There has been much debate over the years as to whether drugs should be decriminalised. Many high-profile figures, including former deputy Prime Minister Nick Clegg and Sir Richard Branson, have spoken of how they feel the war on drugs in the UK is not working and that decriminalising drugs is the only way forward.
However, the UK Government recently announced plans to introduce a blanket ban on all psychoactive substances, with the exception of alcohol, tobacco, and caffeine. The effect of this ban would be that so-called legal highs are banned.
Many parents and health experts worried about the number of deaths linked to these substances have welcomed the proposed ban.
Is the Ban a Good Idea?
The suggested ban has been based on a similar ban that was introduced in the Republic of Ireland in 2010. Nevertheless, it was recently revealed that the ban in Ireland is not without its problems. In fact, the Irish Parliament is now investigating alternatives; the drugs policy in Portugal is one that is being looked at.
In 2001, Portugal decriminalised the possession of drugs for personal use and, although there were many critics of the move at the time, findings have shown that there has not been an increase in drug use or drug trafficking. In addition, the many drug users from other countries that many feared would flock to Portuguese shores have not arrived. The truth is that the drugs policy in Portugal has led to a reduction in drug deaths and saved money in police and subsequent court costs – many are calling it a huge success.
The drugs policy in Portugal initially divided political parties, with the right-wing parties opposed to it. Nonetheless, it would now appear that all parties support this popular policy, especially considering that AIDS and HIV deaths have fallen. Compare this to Sweden where a no tolerance policy is in place, and the number of drug-related deaths is extremely high.
More than Just Decriminalisation
The Home Office here in the UK has admitted that the drugs policy in Portugal has been a success but is keen to point out that there is more to the story. While decriminalisation has no doubt worked, there were also significant investments in drugs treatment introduced in Portugal at the same time, which has also contributed to improvements in health and reductions in drug use.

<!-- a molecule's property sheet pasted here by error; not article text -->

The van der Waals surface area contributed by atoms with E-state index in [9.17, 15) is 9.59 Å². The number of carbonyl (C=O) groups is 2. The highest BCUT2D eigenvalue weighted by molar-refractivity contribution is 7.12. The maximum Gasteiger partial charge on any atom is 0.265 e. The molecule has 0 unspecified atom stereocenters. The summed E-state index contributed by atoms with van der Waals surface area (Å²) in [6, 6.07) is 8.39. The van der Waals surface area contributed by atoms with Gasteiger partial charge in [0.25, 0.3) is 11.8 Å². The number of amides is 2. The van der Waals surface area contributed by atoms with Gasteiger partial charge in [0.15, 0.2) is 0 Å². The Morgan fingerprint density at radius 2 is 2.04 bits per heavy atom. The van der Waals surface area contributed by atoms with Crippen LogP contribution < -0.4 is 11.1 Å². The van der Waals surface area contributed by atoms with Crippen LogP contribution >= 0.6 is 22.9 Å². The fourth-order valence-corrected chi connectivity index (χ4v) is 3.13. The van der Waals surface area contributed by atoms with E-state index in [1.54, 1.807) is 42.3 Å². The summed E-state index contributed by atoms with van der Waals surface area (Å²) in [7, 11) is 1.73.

Portugal’s success is down to a coordinated programme aimed at helping drug addicts to get the treatment they need to get their lives back on track. Drugs responsibility was removed from the justice department and instead became the responsibility of the health department. The Portuguese government also set up two new addiction bodies to assist the treatment of drug addicts.
Employers were provided with tax breaks for taking on recovering drug addicts and releasing them for treatment when necessary. Many Portuguese addicts were able to begin a new life of sobriety without the weight of a criminal record around their necks. Many believe that the UK should be implementing a similar system instead of opting for a ban on all psychoactive substances.
Help for Addiction
At the moment, many in the UK are suffering from addictions to substances such as drugs and alcohol. Moreover, while there is no evidence to suggest that the UK government would ever consider a drugs decriminalisation programme, there is help available for addicts that can help them turn their lives around.
Addiction Helper has a team of expert advisors and counsellors ready to take your call and provide you with advice and information on where you can get the treatment you need. Call us today for free, independent advice. Addiction politics are a problematic topic, but we can assist you with understanding everything about them.
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